10/28/09 8:04 pm
10/28/09 8:04 pm
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Boston, Massachusetts
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John Healy Online content

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To throw another non-scientific anecdotal opinion into the mix... In a conversation with Dave Nourish, I got to talk to Dave a lot working my way through his crankshafts until we found a combination for the 500 that would work, he remarked to the question, "was there any advantage to going to a belt drive?" having the thought that they might be a bit kinder to the crankshaft and the crank would not be so prone to break.

Without great thought he quickly responded, "the guys using belts seem to break a lot more of my cranks." Of course this is not a scientific blind test and the guys using belts could be making a lot more power than people using chains, but I found his comments interesting, if nothing else.

Heck, if I can buy a chain for less than $100 bucks, and then run it several seasons racing, why would I spend $500 plus? I could never figure this out... I can put up with a little oil weep. Heck the clutch hooks up too well as it is now, why would I want a "better" one? To spend money, kaching, kaching, sorry not this thrifty Celt.


Re: Cush Drives [Re: John Healy] #281367
10/28/09 8:38 pm
10/28/09 8:38 pm
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Nashville, Tn.
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T. Sharp Offline
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John, my only question would be 'How many of these belt drives were Newbys with no cush drive?'
I've seen countless roadracers with busted cases, gearboxes, timing gears, etc. that insisted that they didn't need a cush drive anywhere in the system.
Some eventually incorporated one and their problems ceased!

Last edited by T. Sharp; 10/28/09 8:40 pm.
Re: Cush Drives [Re: T. Sharp] #281385
10/28/09 11:05 pm
10/28/09 11:05 pm
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Boston, Massachusetts
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John Healy Online content

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Only speculation, but the Newby belt system seems to be favored with UK racers.

Another consideration could be the initial "hook" up of some competition clutch plates. For example the old Barnett plates are what I would describe having "rude" engagement while the Alto plates almost feel like they are slipping during initial engagement. Both hold HP, albeit the Alto requiring a much heavier spring. The Alto sort-of-has a "soft" engagement similar to what you feel with an car automatic transmission (of course Alto is an o.e.m. supplier of plates for automobile transmissions).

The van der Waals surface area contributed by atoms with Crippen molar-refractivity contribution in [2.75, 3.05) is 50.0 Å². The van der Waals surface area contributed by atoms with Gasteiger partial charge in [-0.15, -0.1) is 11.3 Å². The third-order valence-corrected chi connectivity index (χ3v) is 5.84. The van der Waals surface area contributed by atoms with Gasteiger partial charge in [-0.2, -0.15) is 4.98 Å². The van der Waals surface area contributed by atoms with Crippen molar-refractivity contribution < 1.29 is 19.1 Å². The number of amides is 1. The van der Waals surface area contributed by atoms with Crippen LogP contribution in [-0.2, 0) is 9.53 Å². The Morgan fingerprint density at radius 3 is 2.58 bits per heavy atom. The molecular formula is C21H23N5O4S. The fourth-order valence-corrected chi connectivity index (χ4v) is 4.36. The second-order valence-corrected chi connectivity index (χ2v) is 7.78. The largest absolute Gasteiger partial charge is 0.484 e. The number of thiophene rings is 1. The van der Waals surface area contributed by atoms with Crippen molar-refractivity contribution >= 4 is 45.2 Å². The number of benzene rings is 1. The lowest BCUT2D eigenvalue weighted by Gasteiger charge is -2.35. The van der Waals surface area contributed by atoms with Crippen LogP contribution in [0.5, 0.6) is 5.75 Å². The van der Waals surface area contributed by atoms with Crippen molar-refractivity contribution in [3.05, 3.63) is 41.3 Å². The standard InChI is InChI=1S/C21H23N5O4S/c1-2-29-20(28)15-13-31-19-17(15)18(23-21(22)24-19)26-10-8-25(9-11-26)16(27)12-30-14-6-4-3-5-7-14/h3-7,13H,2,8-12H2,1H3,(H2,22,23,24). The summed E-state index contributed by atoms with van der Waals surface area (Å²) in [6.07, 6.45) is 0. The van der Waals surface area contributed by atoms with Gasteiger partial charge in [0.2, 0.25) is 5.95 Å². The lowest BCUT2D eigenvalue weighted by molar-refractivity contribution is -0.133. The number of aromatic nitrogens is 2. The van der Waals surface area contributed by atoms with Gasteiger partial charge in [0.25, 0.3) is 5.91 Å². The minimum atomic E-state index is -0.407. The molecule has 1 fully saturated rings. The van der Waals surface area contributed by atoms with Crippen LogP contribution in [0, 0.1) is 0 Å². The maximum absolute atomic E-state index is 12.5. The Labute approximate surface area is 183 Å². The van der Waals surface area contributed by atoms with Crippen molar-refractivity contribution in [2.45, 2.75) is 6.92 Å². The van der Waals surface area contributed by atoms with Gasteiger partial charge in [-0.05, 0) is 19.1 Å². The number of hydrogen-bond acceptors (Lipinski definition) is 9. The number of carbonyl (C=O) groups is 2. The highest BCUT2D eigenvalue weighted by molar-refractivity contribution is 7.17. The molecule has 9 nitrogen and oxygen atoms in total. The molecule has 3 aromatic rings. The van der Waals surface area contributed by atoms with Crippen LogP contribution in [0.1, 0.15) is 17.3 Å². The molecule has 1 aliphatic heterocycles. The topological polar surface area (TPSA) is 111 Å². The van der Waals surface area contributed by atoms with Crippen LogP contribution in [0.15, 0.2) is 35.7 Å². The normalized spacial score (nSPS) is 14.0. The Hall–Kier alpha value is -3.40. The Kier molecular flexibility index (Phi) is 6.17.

Modern vintage class race tires "hook" up unlike the tires available "in the day." I have been involved racing Triumph 500's in one way or the other since 1960. When I got the first set of Modern race tires for a 500 I discovered all sorts of problems we never had with the old rubber.

As an aside, I was recently reading a study done by a firm hired by the Triumph cooperative about the same time Bob Oswald of QPD belt drives was trying to get them to use his belt drive system on the T140's. The author of the study had little to criticize and considered a belt drive as worthwhile modification. But if you read John Rosamond's book you will understand that all this came along very near the end and very little money was available to source the equipment, get the licenses, redesign the rear wheel for a cush drive and do the testing required to make the change.

Phantom, I know you feel I am anti-belt drive, but I am really only more than a tad thrifty. I think your dad would have understood... By the way how is mum?
John


Re: Cush Drives [Re: John Healy] #281396
10/29/09 1:33 am
10/29/09 1:33 am
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John, Im one of the thrifiest guys you will ever meet mainly because of Dad.I would not have gone to a belt but kept breaking chain adjusters where the I is bent in the adjuster and slides over the lug in the cases.I started to get old ones out of cases at D&D and they would last well but the repro ones would break way to much and knew it was a matter of time before a chunck got caught in the cain wheel and put me on my head.This would happen with a new chain and very little ark on the adjuster.Marino gave me my first belt drive and I gotta say I would never use a chain on my race bikes again.Both tom and myself have had unbelievable results from them and the clutches. I too am a firm believer in a cush of some kind even on a race bike.I will never knock a man that tries to make due with what he has.Mom is doing well and in Fl for the winter.


Tim Joyce
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Re: Cush Drives [Re: phantom309] #281519
10/29/09 8:07 pm
10/29/09 8:07 pm
Joined: Aug 2001
Posts: 1,862
Elko, Nevada USA
dave - NV Online content
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There's something important I've not seen mentioned in this discussion on cush drives ..
A basic need for a engine cush drive is to absorb the changes in crank rotational speed due to the acceleration/deceleration during the engines 4 cycles of operation.
The crank speed increases during the power and exhaust strokes and then slows it's rotaion during the intake and compression strokes.

FWIW..
We have a Tony Hayward 30 mm belt drive on the Goldie dirt tracker which uses the (heavy!) OEM BSA/Tri 3 spring clutch rubber cush center. The engine belt pulley allows for a straight forward ignition crank trigger installation. With a GStarRon sealed clutch bearing modification this set up (now) works OK.

Getting a bit drifty (with age?) and needing to replace the worn primary and clutch assy etc., I've installed a Newby belt drive in my sorta fast road Gold Star 'special'.
There's no cush in the Newby drive, but I intend to modify things to incorporate the OEM GS cam type cush in the engine pulley. The 'trick' will be to fit both the cush pulley and a ignition crank trigger.

Pal Ron has mentioned SRM fitting a cush to a belt drive pulley...
You may be interested in a little story about this. When we rode down and visited SRM in Wales (yeah!) some years ago their crew gave us a 'grand tour' of their impressive facility including the new dyno cell. They had their 850(?) A65 racer up on the dyno and gave us a demo run. We were chatting about this/that and they mentioned solving a strange harmonic engine vibration by fitting a engine pulley cush drive. hmmmm.